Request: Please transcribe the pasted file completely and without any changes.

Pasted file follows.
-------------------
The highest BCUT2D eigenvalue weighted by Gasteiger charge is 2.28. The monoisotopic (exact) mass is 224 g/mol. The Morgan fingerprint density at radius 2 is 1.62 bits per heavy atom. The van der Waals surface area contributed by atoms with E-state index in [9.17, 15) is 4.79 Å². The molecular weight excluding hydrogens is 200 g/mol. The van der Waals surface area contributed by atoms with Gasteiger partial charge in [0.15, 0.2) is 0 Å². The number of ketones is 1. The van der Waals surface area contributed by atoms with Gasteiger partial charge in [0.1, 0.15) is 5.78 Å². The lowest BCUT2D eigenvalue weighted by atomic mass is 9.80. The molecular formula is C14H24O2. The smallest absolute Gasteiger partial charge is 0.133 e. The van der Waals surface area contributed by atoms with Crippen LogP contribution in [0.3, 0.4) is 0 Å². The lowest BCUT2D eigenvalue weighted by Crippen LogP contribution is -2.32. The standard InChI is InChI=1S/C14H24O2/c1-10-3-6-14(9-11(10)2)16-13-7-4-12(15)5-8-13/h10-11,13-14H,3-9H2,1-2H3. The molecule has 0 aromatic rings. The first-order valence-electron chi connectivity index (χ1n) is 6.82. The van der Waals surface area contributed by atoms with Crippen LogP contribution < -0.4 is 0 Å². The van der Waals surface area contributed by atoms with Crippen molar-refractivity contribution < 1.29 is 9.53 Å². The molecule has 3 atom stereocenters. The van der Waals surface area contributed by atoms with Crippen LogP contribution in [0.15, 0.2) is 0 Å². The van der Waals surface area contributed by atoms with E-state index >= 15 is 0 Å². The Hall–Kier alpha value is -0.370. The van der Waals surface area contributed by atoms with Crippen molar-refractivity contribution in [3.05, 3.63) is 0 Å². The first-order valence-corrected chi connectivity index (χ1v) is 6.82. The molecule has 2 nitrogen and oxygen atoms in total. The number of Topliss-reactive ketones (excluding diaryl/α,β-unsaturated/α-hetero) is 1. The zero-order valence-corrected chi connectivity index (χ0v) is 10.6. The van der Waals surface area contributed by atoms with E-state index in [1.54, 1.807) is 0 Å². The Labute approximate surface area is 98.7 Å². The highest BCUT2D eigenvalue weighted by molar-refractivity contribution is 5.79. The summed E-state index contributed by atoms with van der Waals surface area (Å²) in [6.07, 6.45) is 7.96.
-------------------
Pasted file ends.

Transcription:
The highest BCUT2D eigenvalue weighted by Gasteiger charge is 2.28. The monoisotopic (exact) mass is 224 g/mol. The Morgan fingerprint density at radius 2 is 1.62 bits per heavy atom. The van der Waals surface area contributed by atoms with E-state index in [9.17, 15) is 4.79 Å². The molecular weight excluding hydrogens is 200 g/mol. The van der Waals surface area contributed by atoms with Gasteiger partial charge in [0.15, 0.2) is 0 Å². The number of ketones is 1. The van der Waals surface area contributed by atoms with Gasteiger partial charge in [0.1, 0.15) is 5.78 Å². The lowest BCUT2D eigenvalue weighted by atomic mass is 9.80. The molecular formula is C14H24O2. The smallest absolute Gasteiger partial charge is 0.133 e. The van der Waals surface area contributed by atoms with Crippen LogP contribution in [0.3, 0.4) is 0 Å². The lowest BCUT2D eigenvalue weighted by Crippen LogP contribution is -2.32. The standard InChI is InChI=1S/C14H24O2/c1-10-3-6-14(9-11(10)2)16-13-7-4-12(15)5-8-13/h10-11,13-14H,3-9H2,1-2H3. The molecule has 0 aromatic rings. The first-order valence-electron chi connectivity index (χ1n) is 6.82. The van der Waals surface area contributed by atoms with Crippen LogP contribution < -0.4 is 0 Å². The van der Waals surface area contributed by atoms with Crippen molar-refractivity contribution < 1.29 is 9.53 Å². The molecule has 3 atom stereocenters. The van der Waals surface area contributed by atoms with Crippen LogP contribution in [0.15, 0.2) is 0 Å². The van der Waals surface area contributed by atoms with E-state index >= 15 is 0 Å². The Hall–Kier alpha value is -0.370. The van der Waals surface area contributed by atoms with Crippen molar-refractivity contribution in [3.05, 3.63) is 0 Å². The first-order valence-corrected chi connectivity index (χ1v) is 6.82. The molecule has 2 nitrogen and oxygen atoms in total. The number of Topliss-reactive ketones (excluding diaryl/α,β-unsaturated/α-hetero) is 1. The zero-order valence-corrected chi connectivity index (χ0v) is 10.6. The van der Waals surface area contributed by atoms with E-state index in [1.54, 1.807) is 0 Å². The Labute approximate surface area is 98.7 Å². The highest BCUT2D eigenvalue weighted by molar-refractivity contribution is 5.79. The summed E-state index contributed by atoms with van der Waals surface area (Å²) in [6.07, 6.45) is 7.96.